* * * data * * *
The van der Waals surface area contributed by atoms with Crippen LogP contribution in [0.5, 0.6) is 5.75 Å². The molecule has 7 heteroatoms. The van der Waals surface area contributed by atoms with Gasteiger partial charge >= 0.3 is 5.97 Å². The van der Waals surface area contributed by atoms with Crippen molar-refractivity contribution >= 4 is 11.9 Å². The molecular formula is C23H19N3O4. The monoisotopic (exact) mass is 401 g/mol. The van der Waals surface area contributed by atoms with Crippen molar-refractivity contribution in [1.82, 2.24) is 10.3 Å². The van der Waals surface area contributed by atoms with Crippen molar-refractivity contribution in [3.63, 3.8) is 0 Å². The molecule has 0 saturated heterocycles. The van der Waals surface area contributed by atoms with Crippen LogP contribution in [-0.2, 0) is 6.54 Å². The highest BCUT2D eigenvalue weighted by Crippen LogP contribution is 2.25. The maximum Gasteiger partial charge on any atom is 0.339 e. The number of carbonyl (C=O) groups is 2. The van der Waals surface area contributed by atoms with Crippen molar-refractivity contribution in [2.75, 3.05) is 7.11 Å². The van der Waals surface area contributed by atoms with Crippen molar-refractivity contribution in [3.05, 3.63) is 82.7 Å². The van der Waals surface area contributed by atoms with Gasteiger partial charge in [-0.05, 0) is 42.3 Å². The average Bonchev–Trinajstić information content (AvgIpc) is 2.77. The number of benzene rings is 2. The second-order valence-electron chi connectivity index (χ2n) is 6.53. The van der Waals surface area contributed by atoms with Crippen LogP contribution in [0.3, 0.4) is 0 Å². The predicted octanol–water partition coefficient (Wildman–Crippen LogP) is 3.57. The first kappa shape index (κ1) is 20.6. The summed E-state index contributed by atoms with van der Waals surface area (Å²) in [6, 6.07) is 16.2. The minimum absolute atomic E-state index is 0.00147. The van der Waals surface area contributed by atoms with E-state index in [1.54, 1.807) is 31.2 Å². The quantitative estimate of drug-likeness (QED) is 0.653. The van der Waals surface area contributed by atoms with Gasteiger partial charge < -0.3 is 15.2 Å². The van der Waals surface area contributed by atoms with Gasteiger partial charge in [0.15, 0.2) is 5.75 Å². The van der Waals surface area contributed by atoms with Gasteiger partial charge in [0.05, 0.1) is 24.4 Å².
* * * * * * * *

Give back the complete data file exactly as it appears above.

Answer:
The van der Waals surface area contributed by atoms with Crippen LogP contribution in [0.5, 0.6) is 5.75 Å². The molecule has 7 heteroatoms. The van der Waals surface area contributed by atoms with Gasteiger partial charge >= 0.3 is 5.97 Å². The van der Waals surface area contributed by atoms with Crippen molar-refractivity contribution >= 4 is 11.9 Å². The molecular formula is C23H19N3O4. The monoisotopic (exact) mass is 401 g/mol. The van der Waals surface area contributed by atoms with Crippen molar-refractivity contribution in [1.82, 2.24) is 10.3 Å². The van der Waals surface area contributed by atoms with Crippen molar-refractivity contribution in [3.63, 3.8) is 0 Å². The molecule has 0 saturated heterocycles. The van der Waals surface area contributed by atoms with Crippen LogP contribution in [-0.2, 0) is 6.54 Å². The highest BCUT2D eigenvalue weighted by Crippen LogP contribution is 2.25. The maximum Gasteiger partial charge on any atom is 0.339 e. The number of carbonyl (C=O) groups is 2. The van der Waals surface area contributed by atoms with Crippen molar-refractivity contribution in [2.75, 3.05) is 7.11 Å². The van der Waals surface area contributed by atoms with Crippen molar-refractivity contribution in [3.05, 3.63) is 82.7 Å². The van der Waals surface area contributed by atoms with Gasteiger partial charge in [-0.05, 0) is 42.3 Å². The average Bonchev–Trinajstić information content (AvgIpc) is 2.77. The number of benzene rings is 2. The second-order valence-electron chi connectivity index (χ2n) is 6.53. The van der Waals surface area contributed by atoms with Crippen LogP contribution in [0.3, 0.4) is 0 Å². The predicted octanol–water partition coefficient (Wildman–Crippen LogP) is 3.57. The first kappa shape index (κ1) is 20.6. The summed E-state index contributed by atoms with van der Waals surface area (Å²) in [6, 6.07) is 16.2. The minimum absolute atomic E-state index is 0.00147. The van der Waals surface area contributed by atoms with E-state index in [1.54, 1.807) is 31.2 Å². The quantitative estimate of drug-likeness (QED) is 0.653. The van der Waals surface area contributed by atoms with Gasteiger partial charge < -0.3 is 15.2 Å². The van der Waals surface area contributed by atoms with Gasteiger partial charge in [0.15, 0.2) is 5.75 Å². The van der Waals surface area contributed by atoms with Gasteiger partial charge in [0.05, 0.1) is 24.4 Å².